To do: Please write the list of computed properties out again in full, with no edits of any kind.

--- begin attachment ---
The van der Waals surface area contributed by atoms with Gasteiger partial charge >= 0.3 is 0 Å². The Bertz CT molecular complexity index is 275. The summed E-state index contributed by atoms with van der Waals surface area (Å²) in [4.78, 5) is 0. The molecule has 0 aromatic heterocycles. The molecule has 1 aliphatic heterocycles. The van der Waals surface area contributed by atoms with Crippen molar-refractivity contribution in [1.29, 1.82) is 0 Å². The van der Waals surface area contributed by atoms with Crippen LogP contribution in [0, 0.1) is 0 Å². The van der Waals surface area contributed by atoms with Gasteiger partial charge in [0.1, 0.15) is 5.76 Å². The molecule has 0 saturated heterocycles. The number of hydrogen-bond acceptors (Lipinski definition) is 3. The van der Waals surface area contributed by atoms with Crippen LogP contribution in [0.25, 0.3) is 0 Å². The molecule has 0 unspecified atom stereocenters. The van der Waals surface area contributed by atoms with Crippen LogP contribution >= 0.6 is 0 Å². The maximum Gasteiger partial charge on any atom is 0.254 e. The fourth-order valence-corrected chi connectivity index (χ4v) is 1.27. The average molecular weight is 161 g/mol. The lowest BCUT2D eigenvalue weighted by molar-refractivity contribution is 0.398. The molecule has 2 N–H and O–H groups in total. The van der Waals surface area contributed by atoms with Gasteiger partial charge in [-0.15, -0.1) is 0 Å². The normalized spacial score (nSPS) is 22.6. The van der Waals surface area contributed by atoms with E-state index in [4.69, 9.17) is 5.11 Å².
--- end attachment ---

The van der Waals surface area contributed by atoms with Gasteiger partial charge >= 0.3 is 0 Å². The Bertz CT molecular complexity index is 275. The summed E-state index contributed by atoms with van der Waals surface area (Å²) in [4.78, 5) is 0. The molecule has 0 aromatic heterocycles. The molecule has 1 aliphatic heterocycles. The van der Waals surface area contributed by atoms with Crippen molar-refractivity contribution in [1.29, 1.82) is 0 Å². The van der Waals surface area contributed by atoms with Crippen LogP contribution in [0, 0.1) is 0 Å². The van der Waals surface area contributed by atoms with Gasteiger partial charge in [0.1, 0.15) is 5.76 Å². The molecule has 0 saturated heterocycles. The number of hydrogen-bond acceptors (Lipinski definition) is 3. The van der Waals surface area contributed by atoms with Crippen LogP contribution in [0.25, 0.3) is 0 Å². The molecule has 0 unspecified atom stereocenters. The van der Waals surface area contributed by atoms with Crippen LogP contribution >= 0.6 is 0 Å². The maximum Gasteiger partial charge on any atom is 0.254 e. The fourth-order valence-corrected chi connectivity index (χ4v) is 1.27. The average molecular weight is 161 g/mol. The lowest BCUT2D eigenvalue weighted by molar-refractivity contribution is 0.398. The molecule has 2 N–H and O–H groups in total. The van der Waals surface area contributed by atoms with Gasteiger partial charge in [-0.15, -0.1) is 0 Å². The normalized spacial score (nSPS) is 22.6. The van der Waals surface area contributed by atoms with E-state index in [4.69, 9.17) is 5.11 Å².